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This is the first rough, or the idea stage for one of my drawings for a coming exhibition here in Cheltenham in August, that I published here some months ago. Here are some links to refresh your memory:

More on my Pont project

Pont: Graham Laidler, and the British Character

A lot of the drawings are about ” The British Character” and are loosley based on the works of a cartoonist from the 1930’s called “Pont” but who’s real name was Graham Laidler. I’ve been helped by the Cartoon Museum to try and contact his descendents so that they can come along to the show sometime, but although they have forwarded my details to some surviving cousins, they have sadly not been in touch.

Anyhow, just to illustrate how these things are coming together, here’s the drawing above in progress, this next image being the next stage from that above, with the tools of the trade: Pentel sign pen, a thicker marker, some of Dr Ph Martin’s Bleedproof white to pick out highlights and correct some of the errors, and some soft grey pastels to get the half tone for the final, plus some erasers to correct the half tone here and there. There is much washing after this stage to get the pastels off where I’ve rubbed the drawing and pastel has transferred to my hands or my face. Fixative makes sure it stays mainly on the paper. The drawings are done on layout paper and glued to card with studio gum before the pastels and amendments are made. No pencils are harmed in the preparation of this artwork! I like pencils but hardly ever use them.

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Then below here is the final stage. This is the image after it has been photographed and made into a digital file for any last minute alterations and faffing. This is one of quite a few drawings that will soon be available as prints from my other site: My other site

I’ll keep everyone informed on progress towards the exhibition and will be publishing more in the series as we get closer to the August deadline.

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A prediliction for visiting the houses of the gentry
THE BRITISH CHARACTER

 

No such thing as a Greek postcode?

I’ve had a break from blogging as we took a trip to Spetses in Greece to visit a long standing friend and fine printmaker/artist. It’s a long trip that’s worth it. Flight to Athens and a night at Piraeus, the nearby port, before departure the next morning on the ferry. The joy of dropping in on a couple of other islands on the way including Hydra, where Leonard Cohen found himslef in the 60’s. What was he so bloody miserable about? I was in Manchester where one had the rain to be miserable about, and his bloody records did not help.

I was apparently studying art and design, though this was not always apparent to anyone else,  Ros was there too and already showed talent. I remember being very impressed with her stylish haircut, an odd east London accent, and the fact that she’d been on “Ready Steady Go”, one of the orginal pop programmes that was on ITV in those days, as well has her artistic abilities of course!

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Are artists like jackdaws? Can’t resist collectiong bits and bobs, this is the wall outside Ros’s place, you’ll never find it, there’s no postcode, but at least you get to see it. For the real deal go to her website: Ros’s site  It’s well worth a click.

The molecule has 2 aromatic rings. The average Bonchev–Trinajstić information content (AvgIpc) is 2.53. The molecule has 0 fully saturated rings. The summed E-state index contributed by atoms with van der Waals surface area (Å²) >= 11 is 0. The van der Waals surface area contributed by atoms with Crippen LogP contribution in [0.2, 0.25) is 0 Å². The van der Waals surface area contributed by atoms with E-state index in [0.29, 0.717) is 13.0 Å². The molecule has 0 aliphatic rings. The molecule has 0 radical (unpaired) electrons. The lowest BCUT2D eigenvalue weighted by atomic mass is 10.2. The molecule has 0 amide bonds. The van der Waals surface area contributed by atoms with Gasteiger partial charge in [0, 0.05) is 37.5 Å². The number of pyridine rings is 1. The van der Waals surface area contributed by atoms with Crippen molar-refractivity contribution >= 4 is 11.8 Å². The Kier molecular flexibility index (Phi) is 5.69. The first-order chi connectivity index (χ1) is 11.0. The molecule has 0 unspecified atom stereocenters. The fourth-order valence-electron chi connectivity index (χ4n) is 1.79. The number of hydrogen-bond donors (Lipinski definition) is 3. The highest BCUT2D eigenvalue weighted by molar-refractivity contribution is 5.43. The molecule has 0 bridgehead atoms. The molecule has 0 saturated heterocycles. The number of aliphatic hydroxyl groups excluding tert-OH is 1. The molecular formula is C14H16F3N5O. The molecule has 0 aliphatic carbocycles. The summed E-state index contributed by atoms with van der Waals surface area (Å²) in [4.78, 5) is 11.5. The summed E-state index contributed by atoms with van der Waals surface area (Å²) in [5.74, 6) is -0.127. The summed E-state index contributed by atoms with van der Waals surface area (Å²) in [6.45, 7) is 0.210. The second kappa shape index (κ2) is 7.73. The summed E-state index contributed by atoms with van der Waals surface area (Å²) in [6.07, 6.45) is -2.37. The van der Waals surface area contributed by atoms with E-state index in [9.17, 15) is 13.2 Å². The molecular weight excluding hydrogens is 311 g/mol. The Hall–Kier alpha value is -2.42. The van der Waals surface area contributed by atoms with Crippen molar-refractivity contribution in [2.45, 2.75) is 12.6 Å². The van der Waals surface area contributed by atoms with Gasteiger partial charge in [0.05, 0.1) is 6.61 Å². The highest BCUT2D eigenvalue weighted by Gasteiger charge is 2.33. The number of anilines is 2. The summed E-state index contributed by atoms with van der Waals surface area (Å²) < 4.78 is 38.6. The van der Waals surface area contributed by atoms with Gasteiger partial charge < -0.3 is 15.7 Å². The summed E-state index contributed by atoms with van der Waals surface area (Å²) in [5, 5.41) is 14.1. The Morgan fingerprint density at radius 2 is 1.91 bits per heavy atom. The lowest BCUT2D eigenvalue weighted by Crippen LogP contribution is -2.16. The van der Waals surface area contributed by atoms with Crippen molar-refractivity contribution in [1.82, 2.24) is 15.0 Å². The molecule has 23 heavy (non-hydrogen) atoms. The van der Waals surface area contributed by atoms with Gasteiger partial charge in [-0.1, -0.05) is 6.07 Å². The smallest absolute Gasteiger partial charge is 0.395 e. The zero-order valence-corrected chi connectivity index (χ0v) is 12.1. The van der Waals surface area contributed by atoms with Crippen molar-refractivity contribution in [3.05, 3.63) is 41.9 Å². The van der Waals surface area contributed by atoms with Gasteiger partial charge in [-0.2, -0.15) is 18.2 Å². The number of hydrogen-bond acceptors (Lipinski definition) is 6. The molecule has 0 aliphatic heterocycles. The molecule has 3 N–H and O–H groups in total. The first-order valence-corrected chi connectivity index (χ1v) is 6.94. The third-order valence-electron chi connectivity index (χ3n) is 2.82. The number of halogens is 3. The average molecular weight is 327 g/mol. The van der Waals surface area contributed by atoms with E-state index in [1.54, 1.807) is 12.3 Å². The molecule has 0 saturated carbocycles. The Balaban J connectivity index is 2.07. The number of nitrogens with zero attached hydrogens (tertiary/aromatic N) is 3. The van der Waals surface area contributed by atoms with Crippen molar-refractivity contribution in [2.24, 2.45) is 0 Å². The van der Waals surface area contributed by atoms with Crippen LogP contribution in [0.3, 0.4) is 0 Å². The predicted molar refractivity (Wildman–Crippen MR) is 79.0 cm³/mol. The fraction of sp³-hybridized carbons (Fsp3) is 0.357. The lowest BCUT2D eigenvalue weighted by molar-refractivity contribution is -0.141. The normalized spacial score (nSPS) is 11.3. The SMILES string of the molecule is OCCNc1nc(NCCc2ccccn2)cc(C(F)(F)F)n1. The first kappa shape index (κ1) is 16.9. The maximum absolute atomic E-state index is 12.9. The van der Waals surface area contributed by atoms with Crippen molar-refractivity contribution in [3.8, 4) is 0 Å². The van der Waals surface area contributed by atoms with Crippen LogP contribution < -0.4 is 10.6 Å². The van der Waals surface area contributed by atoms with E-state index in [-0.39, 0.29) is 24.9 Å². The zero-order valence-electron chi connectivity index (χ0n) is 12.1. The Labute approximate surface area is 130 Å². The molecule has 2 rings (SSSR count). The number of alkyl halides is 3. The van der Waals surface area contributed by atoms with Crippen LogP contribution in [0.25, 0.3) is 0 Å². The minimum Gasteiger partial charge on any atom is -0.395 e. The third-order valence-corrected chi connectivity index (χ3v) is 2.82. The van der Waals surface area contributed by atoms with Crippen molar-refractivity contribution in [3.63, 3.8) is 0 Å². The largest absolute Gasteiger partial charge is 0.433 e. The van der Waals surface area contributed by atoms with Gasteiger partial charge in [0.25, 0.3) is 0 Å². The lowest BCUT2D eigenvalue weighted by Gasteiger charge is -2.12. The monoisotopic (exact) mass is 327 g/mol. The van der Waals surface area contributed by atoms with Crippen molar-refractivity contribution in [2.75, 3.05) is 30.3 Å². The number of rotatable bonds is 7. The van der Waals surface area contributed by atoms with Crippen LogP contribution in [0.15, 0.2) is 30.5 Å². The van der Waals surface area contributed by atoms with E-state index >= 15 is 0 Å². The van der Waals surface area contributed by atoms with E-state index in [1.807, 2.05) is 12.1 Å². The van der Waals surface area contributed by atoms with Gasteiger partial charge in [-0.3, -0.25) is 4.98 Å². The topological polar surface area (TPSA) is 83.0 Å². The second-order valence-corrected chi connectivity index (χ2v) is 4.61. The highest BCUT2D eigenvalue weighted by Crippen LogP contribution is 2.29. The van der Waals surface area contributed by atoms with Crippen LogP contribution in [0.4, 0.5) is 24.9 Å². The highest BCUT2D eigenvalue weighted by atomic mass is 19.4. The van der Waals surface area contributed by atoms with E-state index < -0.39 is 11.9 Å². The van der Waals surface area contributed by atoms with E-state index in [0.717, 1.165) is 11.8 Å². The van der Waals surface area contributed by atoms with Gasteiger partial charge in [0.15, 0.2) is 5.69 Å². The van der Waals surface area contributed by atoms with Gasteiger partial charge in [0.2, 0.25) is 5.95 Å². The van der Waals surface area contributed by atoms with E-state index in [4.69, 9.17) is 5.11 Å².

We were on our way to see her and her hubby, as well as to get in some walking. It was February when we set off and I’d packed nice warm clothes. Some never came out of the suitcase. Or accommodation was in sniffing distance of the bakery and in the old town, recommend staying there, though take a sense of direction with you, only a couple of streets have names. Apparently you find places by knowing the names of who lives there.I was looking forward to seeing a postman with a look of total confusion, but it appears that Ros’s post is just delivered to a bar in town where they know she and hubby pop into regularly.

What we found on Spetses was wondefuly scenery, very friendly people and weather to match their sunny dispositions, we were lucky in some respects that we’d caught a good week. I shall blog some more about the place over the coming week with tales of dogs on bikes ( really ) and some unusual community singing, but for the time being take a look at this little video, the result of a walk to the top of the island. No road noise, there are no cars apart from the odd taxi on Spetses. In the distance the Peloponese mountains of the mainline with a dusting of snow on the peaks and a bird in the background. Anyone know what it is?

You may also hear a bee landing on me at the finale to the video. It too was friendly.

 

 

 

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Finely balanced with good quality socks.

We British know how to holiday, get yourself a half decent camera and a strong strap to hang it around your sunburnt neck, decent back pack with spares for the camera and a sausage roll to keep your energy level at the max and venture forth. Strong sturdy sun hat that you’ve had for several summers and has seen action on cricket grounds around the country and then get out there. Oh and don’t forget the regulation black socks to go with a decent pair of brogues, it might be hot out there but that’s no excuse for shoddy footwear.